Indie Film Live

Thursday, May 18, 2006

Spoon ready and rolling...

Right, it's been more than a week since the blog was last updated and a lot has been happening. First, let me introduce myself: my name is Francois and I will be updating the site from today. So let me tell you what has been going on.


We started shooting the feature film “Spoon” on the 10'th of May and the first few days were hectic. Initially we had a small problem getting our second camera to link with the system, but soon got that fixed. The shoot was at an outside location while the VT station was set up inside, which initially led to a small delay in work flow because of communication between the on-set crew and the VT guys, but after a while the whole process was streamlined and by the time we got to set and rolling on day two everything was going smoothly.


At the moment we are running both camera's directly into the wafian boxes and PC, thus enabling us to shoot two angles of a scene at a time. It's incredible sitting at the VT station and looking at the feeds from both camera's, especially when with the click of a button you can review the scenes that have been shot a second ago through Widows Media Player. The shots are looking great and it's not uncommon to hear people from the crew saying things like “this is the way of the future” or seeing the directors smiling broadly and talking excitedly about how incredible the footage from the camera is looking.


Both the camera's at the moment are equipped with a Canon wide-angle 16mm zoom lens. The lenses offer us a broad view, fast aperture, and a closer focusing, down to 0.28m. The lens remains compact while still providing superior image quality. It is also highly resistant to dust and moisture, which is great, seeing as on our last day on set (today), we will be shooting in a room with and inch of water on the floor and a smoke-machine (courtesy of MXFX Special Effects) blowing smoke over the entire room.


As far as the technical side from the camera's are going there have been no major problems. The only small glitch is that every now and then one of the cameras disconnects from the system and have to be reset quickly, but this takes less than a minute and everything is up and running again. Little things like this are to be expected since the camera and system are still in the Beta phase, but Silicon Imaging is aware of it and are busy fixing the problem. On the computer we are getting a data rate of about 11Mb/s, less than the 18Mb/s we were expecting.


Yesterday we shot a small semi-action scene, where the main character gets hit in the face, drops to the floor and comes up with blood running out of his nose. For this shot there has to go a big 'well done' to the art department, it looks very real. Altogether during the first week we have shot over 600 gig of raw footage.


As far as todays shoot is going, the set looks amazing, it actually looks like “a real film set”, as someone commented earlier. The images from the scenes have an incredible atmosphere, even without any actors in the space, and something beautiful that I have come to notice of the picture is the texture. Because of the camera we are getting an image that has a unique sort of texture: it's not quite digital, but it's not quite film either...it's something crisp, clear and soft that has an amazing feeling to it.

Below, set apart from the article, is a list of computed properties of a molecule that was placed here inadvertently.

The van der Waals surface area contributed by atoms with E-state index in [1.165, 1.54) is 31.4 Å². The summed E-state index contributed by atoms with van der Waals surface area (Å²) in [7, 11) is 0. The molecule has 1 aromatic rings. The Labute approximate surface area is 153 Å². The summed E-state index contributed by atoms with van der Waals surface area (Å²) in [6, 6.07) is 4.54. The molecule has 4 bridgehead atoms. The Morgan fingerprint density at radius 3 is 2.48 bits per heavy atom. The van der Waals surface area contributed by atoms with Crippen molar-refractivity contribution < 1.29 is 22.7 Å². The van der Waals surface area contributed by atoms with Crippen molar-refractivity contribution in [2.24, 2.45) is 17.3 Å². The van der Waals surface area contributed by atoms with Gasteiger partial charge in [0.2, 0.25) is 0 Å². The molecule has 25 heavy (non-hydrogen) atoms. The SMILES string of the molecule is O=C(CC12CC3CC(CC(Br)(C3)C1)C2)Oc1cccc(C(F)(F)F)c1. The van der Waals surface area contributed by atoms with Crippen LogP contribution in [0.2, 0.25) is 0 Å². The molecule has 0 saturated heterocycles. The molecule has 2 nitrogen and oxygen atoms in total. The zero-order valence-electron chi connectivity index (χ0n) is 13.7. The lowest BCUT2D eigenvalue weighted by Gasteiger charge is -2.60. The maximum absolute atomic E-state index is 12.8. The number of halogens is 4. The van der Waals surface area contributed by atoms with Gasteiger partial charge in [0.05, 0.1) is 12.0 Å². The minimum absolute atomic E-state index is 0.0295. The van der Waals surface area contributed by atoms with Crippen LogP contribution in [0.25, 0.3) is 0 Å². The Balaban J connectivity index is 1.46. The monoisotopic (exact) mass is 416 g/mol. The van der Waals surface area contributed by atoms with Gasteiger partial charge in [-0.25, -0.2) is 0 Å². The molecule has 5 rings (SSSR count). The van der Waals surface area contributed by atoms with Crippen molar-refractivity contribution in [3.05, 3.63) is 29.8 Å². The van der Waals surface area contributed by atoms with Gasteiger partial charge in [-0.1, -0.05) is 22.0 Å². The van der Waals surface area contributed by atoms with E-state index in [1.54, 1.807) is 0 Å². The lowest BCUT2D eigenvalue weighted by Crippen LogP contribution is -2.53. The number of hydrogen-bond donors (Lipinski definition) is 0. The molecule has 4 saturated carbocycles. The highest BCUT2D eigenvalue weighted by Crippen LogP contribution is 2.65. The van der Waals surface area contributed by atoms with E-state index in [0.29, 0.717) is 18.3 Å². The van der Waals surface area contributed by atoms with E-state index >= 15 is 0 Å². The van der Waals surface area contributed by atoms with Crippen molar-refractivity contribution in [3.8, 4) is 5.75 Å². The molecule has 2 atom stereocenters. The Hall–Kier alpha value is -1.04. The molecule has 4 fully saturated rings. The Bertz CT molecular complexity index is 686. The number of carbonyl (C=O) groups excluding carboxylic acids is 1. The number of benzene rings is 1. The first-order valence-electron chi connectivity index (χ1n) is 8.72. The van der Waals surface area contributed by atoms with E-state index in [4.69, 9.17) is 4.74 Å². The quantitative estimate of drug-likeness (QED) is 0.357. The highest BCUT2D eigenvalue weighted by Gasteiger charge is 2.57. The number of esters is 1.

As a sign-off for todays update I would just like to mention two interesting thoughts. First, on our first day of shooting we also filmed with a film camera and we got about 1 hour 20 minutes of footage, which ran to cost about $8500. Compare this to the SI-1920 camera and system which will cost under $20 000 to buy and can shoot up to four hours on one drive. And then if you want to shoot more all you need is more drive space, which is becoming cheaper by the day. The second thing is that, let's say, hypothetically, you are using a 10:1 shooting ratio. All of the footage would have to be captured, taking quite a while, even a two minute scene would then take up to half an hour, and in the end you are only using 10% of the footage. That's 90% of the time spent capturing, and paying for it, wasted. Just let these last two thoughts sink in and you will see why this system is “the way of the future” for independent film-making.



Be sure to watch the blog as I will be posting photos from the shoot at our first set soon, it looks amazing...



6 Comments:

  • So have you guys posted any footage yet?

    By Anonymous Anonymous, at 4:20 PM  

  • We're out here reading, so be sure to keep writing! So you're shooting with just the head and the lense, and then wiring it back to a computer to capture? What are the specs on the computer you're capturing with?

    By Blogger Andrew J Wahlquist, at 11:45 PM  

  • ME WANTS FOOTAGE

    By Anonymous Anonymous, at 12:32 AM  

  • Wanna see footage too...

    By Anonymous Anonymous, at 3:19 PM  

  • We will be posting photo's on this site for the moment , and later perhaps some video clips. If you want to see some clips shot with the camera, go to
    http://www.siliconimaging.com/DigitalCinema/gallery_footage.html

    By Blogger francois, at 6:27 AM  

  • Andrew

    The PC specs we are using

    Pentium D 840 EE 64bit
    Supermicro PDSG4 Motherboard with Dual Core Intel D 3.2GHz CPU
    500 watt power supply
    UNeed x15e Case + Touch screen LCD
    4 x 500GB SATAII 7200rpm HDD's (RAID 1+0)
    1 80GB PATA System Drive
    2 GB RAM
    PNY Nvidia Quadro FX 540 (PCIe)
    AJA XenaLH (HDSDI + HD Component)

    By Blogger francois, at 6:10 AM  

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